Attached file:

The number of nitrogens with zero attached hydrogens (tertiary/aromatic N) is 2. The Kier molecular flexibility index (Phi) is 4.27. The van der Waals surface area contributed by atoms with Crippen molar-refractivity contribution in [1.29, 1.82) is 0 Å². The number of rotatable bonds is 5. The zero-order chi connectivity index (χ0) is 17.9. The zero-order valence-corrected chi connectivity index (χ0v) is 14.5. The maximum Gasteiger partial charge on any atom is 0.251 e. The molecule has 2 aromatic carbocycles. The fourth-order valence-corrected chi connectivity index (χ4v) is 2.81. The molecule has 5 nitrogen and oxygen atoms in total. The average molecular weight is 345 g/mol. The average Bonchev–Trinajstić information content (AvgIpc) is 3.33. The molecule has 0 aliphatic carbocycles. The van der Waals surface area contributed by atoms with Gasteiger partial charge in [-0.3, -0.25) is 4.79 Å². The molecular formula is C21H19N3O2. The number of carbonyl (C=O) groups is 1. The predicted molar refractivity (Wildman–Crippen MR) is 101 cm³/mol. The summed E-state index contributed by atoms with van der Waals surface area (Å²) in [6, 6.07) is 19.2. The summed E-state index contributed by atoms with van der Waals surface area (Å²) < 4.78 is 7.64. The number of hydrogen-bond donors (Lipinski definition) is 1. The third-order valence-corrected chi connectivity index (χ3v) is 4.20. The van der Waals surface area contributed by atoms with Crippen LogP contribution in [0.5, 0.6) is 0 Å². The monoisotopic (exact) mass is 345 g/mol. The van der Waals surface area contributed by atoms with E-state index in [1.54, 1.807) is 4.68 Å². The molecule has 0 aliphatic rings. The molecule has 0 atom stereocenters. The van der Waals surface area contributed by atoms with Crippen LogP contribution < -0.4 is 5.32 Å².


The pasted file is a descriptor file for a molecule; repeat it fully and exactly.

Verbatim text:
The number of nitrogens with zero attached hydrogens (tertiary/aromatic N) is 2. The Kier molecular flexibility index (Phi) is 4.27. The van der Waals surface area contributed by atoms with Crippen molar-refractivity contribution in [1.29, 1.82) is 0 Å². The number of rotatable bonds is 5. The zero-order chi connectivity index (χ0) is 17.9. The zero-order valence-corrected chi connectivity index (χ0v) is 14.5. The maximum Gasteiger partial charge on any atom is 0.251 e. The molecule has 2 aromatic carbocycles. The fourth-order valence-corrected chi connectivity index (χ4v) is 2.81. The molecule has 5 nitrogen and oxygen atoms in total. The average molecular weight is 345 g/mol. The average Bonchev–Trinajstić information content (AvgIpc) is 3.33. The molecule has 0 aliphatic carbocycles. The van der Waals surface area contributed by atoms with Gasteiger partial charge in [-0.3, -0.25) is 4.79 Å². The molecular formula is C21H19N3O2. The number of carbonyl (C=O) groups is 1. The predicted molar refractivity (Wildman–Crippen MR) is 101 cm³/mol. The summed E-state index contributed by atoms with van der Waals surface area (Å²) in [6, 6.07) is 19.2. The summed E-state index contributed by atoms with van der Waals surface area (Å²) < 4.78 is 7.64. The number of hydrogen-bond donors (Lipinski definition) is 1. The third-order valence-corrected chi connectivity index (χ3v) is 4.20. The van der Waals surface area contributed by atoms with Crippen LogP contribution in [0.5, 0.6) is 0 Å². The monoisotopic (exact) mass is 345 g/mol. The van der Waals surface area contributed by atoms with E-state index in [1.54, 1.807) is 4.68 Å². The molecule has 0 aliphatic rings. The molecule has 0 atom stereocenters. The van der Waals surface area contributed by atoms with Crippen LogP contribution < -0.4 is 5.32 Å².